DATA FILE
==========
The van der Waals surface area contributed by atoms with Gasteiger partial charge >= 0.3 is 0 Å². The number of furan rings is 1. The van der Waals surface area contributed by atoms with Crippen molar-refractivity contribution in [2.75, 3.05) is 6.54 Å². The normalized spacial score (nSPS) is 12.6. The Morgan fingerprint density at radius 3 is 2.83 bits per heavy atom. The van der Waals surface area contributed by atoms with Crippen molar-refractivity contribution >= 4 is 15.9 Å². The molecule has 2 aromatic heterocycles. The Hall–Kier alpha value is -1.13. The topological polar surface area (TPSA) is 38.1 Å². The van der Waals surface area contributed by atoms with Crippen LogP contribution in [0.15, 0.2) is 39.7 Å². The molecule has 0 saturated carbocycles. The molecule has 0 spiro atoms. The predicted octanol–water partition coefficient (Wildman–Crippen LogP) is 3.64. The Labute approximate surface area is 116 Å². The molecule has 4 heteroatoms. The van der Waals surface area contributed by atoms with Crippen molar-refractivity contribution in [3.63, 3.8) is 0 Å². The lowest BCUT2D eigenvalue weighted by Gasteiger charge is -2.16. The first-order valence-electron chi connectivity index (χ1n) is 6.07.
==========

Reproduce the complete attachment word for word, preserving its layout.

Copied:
The van der Waals surface area contributed by atoms with Gasteiger partial charge >= 0.3 is 0 Å². The number of furan rings is 1. The van der Waals surface area contributed by atoms with Crippen molar-refractivity contribution in [2.75, 3.05) is 6.54 Å². The normalized spacial score (nSPS) is 12.6. The Morgan fingerprint density at radius 3 is 2.83 bits per heavy atom. The van der Waals surface area contributed by atoms with Crippen molar-refractivity contribution >= 4 is 15.9 Å². The molecule has 2 aromatic heterocycles. The Hall–Kier alpha value is -1.13. The topological polar surface area (TPSA) is 38.1 Å². The van der Waals surface area contributed by atoms with Crippen LogP contribution in [0.15, 0.2) is 39.7 Å². The molecule has 0 saturated carbocycles. The molecule has 0 spiro atoms. The predicted octanol–water partition coefficient (Wildman–Crippen LogP) is 3.64. The Labute approximate surface area is 116 Å². The molecule has 4 heteroatoms. The van der Waals surface area contributed by atoms with Crippen molar-refractivity contribution in [3.63, 3.8) is 0 Å². The lowest BCUT2D eigenvalue weighted by Gasteiger charge is -2.16. The first-order valence-electron chi connectivity index (χ1n) is 6.07.